I’ve been getting a lot of questions in the last few days about several Spike-protein-related (and vaccine-related) topics, so I thought this would be a good time to go into them. There’s been a recent report about the vascular effects of the Spike protein alone (not coronavirus infection per se), and another presentation on similar effects in lung tissue. These are almost certainly looking at the same phenomena – the lungs are of course full of vascular tissue, and what’s being seen in both cases is very likely mediated by effects on the vascular endothelium.
In the first study, hamsters were injected with a pseudovirus was created that expressed surface Spike protein, while in the second the researchers just injected the protein directly into mice. The pseudovirus team went on to compare endothelial cells with different mutational forms of the ACE2 surface protein (S680D, with increased stability and S680L, with decreased stability). The response to the pseudovirus was quite different in these two, suggesting that it is indeed the binding of the Spike protein to ACE2 that’s a key part of this process. That happens as the coronvirus infects vascular tissue, of course, but this work shows that it’s not the whole process of viral infection that’s responsible for all the trouble: it starts with the initial binding event.
So I’ve been getting questions about what this means for vaccination: if we’re causing people to express Spike protein via mRNA or adenovirus vectors, are we damaging them just as if they’d been infected with coronavirus? Fortunately, the answer definitely seems to be “no” – in fact, the pseudovirus paper notes near the end that the antibody response generated by vaccination against the Spike protein will be beneficial in two ways, against infection and against the Spike-mediated endothelial damage as well. There are several reasons why the situation is different.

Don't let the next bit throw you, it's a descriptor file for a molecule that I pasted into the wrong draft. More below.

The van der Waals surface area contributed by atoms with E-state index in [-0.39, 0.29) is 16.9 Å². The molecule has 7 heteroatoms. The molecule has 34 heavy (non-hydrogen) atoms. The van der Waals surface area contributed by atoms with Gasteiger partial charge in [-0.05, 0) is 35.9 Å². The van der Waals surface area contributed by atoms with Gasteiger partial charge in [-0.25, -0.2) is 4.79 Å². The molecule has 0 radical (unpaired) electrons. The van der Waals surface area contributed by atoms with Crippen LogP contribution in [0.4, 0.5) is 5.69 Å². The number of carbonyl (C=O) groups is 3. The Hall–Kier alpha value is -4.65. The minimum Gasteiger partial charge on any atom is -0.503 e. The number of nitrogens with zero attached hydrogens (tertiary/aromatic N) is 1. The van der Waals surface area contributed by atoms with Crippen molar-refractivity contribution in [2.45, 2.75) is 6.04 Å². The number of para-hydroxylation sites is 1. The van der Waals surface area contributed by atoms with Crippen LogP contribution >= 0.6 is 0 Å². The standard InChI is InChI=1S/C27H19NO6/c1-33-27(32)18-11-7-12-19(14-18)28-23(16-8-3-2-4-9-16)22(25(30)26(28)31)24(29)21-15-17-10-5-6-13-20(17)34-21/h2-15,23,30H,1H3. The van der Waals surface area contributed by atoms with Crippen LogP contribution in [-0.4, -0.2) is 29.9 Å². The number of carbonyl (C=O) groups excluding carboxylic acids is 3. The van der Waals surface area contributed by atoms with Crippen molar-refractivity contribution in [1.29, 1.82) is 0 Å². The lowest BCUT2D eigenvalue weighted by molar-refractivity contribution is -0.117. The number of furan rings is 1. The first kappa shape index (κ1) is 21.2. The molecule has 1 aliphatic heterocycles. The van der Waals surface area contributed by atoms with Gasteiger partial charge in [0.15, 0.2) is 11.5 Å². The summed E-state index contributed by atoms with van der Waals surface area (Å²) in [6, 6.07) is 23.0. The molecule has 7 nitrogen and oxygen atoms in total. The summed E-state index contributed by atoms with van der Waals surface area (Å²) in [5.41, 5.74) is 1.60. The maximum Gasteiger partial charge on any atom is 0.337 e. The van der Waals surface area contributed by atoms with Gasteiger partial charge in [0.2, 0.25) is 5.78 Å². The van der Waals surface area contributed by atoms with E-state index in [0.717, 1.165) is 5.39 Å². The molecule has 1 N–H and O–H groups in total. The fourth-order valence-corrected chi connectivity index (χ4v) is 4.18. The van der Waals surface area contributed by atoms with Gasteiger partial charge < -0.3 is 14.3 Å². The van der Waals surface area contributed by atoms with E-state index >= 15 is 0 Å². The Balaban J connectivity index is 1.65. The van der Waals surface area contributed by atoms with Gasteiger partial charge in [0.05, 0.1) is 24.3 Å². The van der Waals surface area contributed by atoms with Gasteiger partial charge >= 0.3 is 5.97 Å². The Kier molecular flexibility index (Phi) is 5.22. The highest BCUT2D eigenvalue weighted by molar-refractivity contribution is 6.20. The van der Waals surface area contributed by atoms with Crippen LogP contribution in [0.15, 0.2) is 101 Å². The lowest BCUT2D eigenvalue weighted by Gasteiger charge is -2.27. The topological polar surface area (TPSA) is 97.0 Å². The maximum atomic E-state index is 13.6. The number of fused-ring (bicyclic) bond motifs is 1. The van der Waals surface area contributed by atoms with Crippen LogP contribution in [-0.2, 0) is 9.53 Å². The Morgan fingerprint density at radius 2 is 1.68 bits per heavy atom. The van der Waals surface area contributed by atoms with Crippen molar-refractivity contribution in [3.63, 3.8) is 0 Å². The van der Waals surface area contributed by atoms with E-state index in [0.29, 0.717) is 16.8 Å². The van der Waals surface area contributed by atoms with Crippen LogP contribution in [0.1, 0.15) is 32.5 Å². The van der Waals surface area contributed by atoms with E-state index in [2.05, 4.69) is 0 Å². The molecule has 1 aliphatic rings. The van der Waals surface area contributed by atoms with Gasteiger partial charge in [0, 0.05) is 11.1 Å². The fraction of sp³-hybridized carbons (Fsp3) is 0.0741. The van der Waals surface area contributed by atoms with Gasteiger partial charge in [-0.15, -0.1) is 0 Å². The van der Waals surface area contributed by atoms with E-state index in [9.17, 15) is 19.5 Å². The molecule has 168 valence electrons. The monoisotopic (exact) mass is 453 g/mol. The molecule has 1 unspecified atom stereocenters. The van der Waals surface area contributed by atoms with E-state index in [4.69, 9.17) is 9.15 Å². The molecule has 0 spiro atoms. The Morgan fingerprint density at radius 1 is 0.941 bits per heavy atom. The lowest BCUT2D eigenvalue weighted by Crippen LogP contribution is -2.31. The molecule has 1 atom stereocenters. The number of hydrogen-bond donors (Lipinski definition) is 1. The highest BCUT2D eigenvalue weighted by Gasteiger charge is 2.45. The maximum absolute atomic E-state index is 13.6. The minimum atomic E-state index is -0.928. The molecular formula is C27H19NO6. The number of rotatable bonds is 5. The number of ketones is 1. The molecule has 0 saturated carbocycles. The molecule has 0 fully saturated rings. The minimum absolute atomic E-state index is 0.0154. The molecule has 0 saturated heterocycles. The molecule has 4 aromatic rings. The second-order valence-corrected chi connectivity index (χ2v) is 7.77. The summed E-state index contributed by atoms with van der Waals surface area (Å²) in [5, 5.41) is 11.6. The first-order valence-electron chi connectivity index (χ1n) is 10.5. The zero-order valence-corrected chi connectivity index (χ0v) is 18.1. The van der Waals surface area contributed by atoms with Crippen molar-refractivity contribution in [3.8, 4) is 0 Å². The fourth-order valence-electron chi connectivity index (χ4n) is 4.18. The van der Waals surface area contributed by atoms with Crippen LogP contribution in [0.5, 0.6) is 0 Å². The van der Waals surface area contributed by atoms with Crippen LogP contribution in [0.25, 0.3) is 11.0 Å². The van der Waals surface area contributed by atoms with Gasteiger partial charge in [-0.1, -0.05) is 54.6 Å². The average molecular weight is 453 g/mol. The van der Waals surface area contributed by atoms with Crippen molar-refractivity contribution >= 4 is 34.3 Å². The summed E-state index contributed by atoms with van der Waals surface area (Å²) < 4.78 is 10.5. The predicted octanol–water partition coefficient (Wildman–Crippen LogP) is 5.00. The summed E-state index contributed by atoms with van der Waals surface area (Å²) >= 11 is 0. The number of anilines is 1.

Consider what happens when you’re infected by the actual coronavirus. We know now that the huge majority of such infections are spread by inhalation of virus-laden droplets from other infected people, so the route of administration is via the nose and/or lungs, and the cells lining your airway are thus the first ones to get infected. The viral infection process leads at the end to lysis of the the host cell and subsequent dumping of a load of new viral particles – and these get dumped into the cellular neighborhood and into the bloodstream. They then have a clear shot at the endothelial cells lining the airway vasculature, which are the very focus of these two new papers.
Compare this, though, to what happens in vaccination. The injection is intramuscular, not into the bloodstream. That’s why a muscle like the deltoid is preferred, because it’s a good target of thicker muscle tissue without any easily hit veins or arteries at the site of injection. The big surface vein in that region is the cephalic vein, and it’s down along where the deltoid and pectoral muscles meet, not high up in the shoulder. In earlier animal model studies of mRNA vaccines, such administration was clearly preferred over a straight i.v. injection; the effects were much stronger. So the muscle cells around the injection are hit by the vaccine (whether mRNA-containing lipid nanoparticles or adenovirus vectors) while a good portion of the remaining dose is in the intercellular fluid and thus drains through the lymphatic system, not the bloodstream. That’s what you want, since the lymph nodes are a major site of immune response. The draining lymph nodes for the deltoid are going to be the deltoid/pectoral ones where those two muscles meet, and the larger axillary lymph nodes down in the armpit on that side.